Additionally, there were 6,526 (10.9 per cent) fire outbreaks resulting from electrical faults, with institutional and industrial fires recording 1,461 (2.4 per cent) and 1,259 (2.1 per cent) in that order.
All other causes of fire outbreaks put together were 3,441, accounting for 5.7 per cent of the total fire incidents.
The persistent increase in domestic fires was partly because the current fire regulations on permits for the construction of private or residential accommodation were not watertight on adherence to fire safety protocols, the GNFS PRO said.
Mr Osafo-Affum explained that domestic fires had been the leading cause of fire outbreaks in the country almost every year because of human activities.
“Once we have people inhabiting homes, we should naturally expect that fires will occur. But this is fuelled by other factors ranging from substandard building materials and negligence on the part of people,” he said.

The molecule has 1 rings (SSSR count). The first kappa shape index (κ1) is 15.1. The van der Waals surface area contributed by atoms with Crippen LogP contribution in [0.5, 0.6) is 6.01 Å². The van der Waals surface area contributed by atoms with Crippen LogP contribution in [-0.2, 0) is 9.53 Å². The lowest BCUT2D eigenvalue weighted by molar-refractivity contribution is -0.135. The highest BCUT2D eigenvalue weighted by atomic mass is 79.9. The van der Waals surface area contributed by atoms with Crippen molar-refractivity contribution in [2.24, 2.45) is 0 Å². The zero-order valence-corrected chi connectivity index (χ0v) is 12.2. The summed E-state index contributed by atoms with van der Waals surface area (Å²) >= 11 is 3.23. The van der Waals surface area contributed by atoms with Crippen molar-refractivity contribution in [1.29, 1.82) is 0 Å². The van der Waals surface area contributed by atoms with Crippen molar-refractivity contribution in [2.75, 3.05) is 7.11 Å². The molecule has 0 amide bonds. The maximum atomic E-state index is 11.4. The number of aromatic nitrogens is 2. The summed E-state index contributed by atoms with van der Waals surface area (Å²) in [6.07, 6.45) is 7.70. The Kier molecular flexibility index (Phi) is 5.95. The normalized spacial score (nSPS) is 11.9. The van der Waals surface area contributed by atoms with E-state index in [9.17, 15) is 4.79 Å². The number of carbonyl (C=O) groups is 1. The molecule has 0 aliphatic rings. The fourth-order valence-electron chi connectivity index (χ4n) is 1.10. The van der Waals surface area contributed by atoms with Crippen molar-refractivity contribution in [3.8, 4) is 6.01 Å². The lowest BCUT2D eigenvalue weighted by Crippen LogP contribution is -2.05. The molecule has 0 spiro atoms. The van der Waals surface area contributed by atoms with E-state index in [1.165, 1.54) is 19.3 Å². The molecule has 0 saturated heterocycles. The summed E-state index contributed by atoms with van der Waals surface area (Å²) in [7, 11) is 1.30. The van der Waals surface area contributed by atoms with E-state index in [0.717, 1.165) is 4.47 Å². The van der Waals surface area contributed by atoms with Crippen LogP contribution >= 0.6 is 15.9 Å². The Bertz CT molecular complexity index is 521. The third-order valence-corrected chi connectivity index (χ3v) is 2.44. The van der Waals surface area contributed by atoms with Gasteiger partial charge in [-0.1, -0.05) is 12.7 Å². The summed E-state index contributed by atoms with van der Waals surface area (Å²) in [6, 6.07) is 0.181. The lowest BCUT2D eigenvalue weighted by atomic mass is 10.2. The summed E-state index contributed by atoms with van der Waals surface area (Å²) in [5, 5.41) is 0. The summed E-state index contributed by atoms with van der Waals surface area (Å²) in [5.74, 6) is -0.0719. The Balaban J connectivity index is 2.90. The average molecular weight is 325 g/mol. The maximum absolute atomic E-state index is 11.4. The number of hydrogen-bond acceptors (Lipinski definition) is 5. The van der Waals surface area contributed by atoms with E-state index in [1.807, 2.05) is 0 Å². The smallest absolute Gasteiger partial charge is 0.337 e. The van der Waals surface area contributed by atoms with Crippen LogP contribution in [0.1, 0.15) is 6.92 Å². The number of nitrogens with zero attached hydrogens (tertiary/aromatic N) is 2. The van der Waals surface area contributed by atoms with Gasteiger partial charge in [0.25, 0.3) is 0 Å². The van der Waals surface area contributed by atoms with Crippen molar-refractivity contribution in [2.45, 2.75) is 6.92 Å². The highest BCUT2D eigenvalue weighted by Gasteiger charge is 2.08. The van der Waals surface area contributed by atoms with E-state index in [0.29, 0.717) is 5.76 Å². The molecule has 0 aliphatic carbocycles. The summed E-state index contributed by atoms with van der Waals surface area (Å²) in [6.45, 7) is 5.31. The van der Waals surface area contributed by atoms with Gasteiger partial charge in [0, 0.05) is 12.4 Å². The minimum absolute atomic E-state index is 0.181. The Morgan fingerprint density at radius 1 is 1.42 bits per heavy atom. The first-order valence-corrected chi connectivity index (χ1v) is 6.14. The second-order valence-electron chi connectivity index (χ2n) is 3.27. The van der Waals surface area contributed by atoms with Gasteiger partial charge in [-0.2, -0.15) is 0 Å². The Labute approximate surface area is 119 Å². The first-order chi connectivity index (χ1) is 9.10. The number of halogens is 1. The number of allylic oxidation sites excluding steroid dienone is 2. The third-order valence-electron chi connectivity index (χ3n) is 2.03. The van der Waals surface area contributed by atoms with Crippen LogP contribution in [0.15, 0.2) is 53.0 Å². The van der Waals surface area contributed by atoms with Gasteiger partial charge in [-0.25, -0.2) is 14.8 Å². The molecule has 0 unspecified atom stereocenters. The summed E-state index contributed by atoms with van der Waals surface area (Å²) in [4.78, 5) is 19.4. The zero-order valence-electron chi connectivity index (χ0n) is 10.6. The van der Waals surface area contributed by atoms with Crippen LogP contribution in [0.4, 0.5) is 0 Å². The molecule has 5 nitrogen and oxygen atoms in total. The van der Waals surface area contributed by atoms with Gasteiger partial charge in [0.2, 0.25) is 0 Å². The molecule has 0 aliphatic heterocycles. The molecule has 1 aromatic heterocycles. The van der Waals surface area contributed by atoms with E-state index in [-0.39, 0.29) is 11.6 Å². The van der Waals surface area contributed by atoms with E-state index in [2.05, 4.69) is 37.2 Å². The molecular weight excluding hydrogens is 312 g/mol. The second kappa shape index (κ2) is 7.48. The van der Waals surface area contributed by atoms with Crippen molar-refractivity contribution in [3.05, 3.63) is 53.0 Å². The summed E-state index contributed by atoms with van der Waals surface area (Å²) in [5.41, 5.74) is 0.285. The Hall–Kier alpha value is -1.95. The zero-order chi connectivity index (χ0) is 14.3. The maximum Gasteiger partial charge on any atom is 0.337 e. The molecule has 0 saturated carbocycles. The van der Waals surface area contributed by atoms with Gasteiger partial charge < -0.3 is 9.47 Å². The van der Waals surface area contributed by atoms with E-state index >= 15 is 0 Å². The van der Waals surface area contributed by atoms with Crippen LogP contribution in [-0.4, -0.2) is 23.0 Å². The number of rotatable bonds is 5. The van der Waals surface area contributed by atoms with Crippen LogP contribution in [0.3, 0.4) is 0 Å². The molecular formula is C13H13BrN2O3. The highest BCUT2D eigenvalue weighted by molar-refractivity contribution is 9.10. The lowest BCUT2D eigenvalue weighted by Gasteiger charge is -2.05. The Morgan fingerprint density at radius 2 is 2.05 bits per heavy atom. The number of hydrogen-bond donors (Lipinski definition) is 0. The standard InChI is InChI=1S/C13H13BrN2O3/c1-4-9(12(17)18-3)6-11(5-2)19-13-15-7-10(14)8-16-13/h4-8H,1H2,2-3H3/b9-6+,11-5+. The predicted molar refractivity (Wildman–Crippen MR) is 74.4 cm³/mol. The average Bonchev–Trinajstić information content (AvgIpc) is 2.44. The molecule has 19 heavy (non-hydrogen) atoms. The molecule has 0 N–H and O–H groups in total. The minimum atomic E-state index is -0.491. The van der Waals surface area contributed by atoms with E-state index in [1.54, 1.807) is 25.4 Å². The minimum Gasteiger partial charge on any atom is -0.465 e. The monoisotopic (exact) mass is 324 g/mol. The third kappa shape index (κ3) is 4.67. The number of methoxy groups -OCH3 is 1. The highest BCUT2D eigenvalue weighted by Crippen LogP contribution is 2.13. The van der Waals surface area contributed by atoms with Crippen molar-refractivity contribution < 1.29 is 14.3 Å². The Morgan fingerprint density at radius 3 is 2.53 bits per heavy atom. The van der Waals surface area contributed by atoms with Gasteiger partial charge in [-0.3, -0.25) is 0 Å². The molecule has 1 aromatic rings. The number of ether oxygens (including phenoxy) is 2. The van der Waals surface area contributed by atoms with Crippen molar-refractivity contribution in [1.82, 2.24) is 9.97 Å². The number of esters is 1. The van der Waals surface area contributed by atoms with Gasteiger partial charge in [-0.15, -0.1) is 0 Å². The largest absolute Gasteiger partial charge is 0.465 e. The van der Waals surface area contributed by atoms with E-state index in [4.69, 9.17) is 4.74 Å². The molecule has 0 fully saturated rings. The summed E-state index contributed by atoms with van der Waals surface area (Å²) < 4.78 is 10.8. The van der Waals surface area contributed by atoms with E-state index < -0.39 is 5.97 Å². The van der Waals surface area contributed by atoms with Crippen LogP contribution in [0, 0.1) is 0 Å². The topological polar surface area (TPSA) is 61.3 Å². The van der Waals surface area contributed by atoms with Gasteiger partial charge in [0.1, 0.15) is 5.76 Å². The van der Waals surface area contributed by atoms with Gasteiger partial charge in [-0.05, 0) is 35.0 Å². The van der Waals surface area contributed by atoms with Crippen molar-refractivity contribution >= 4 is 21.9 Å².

However, he added, the scale of domestic fire incidents in the country was unacceptably high.
“The statistics only show official figures as have been reported to the GNFS, but there are many fire outbreaks that are not recorded because they have not been reported to us,” he said.
Mr Osafo-Affum indicated that although the GNFS had carried out fire safety education and sensitisation campaigns over the years, it appeared that many people were adamant to change.
The senior fire officer observed that almost 70 per cent of the fire incidents that occurred in the country were preventable, if only people adhered to fire safety protocol.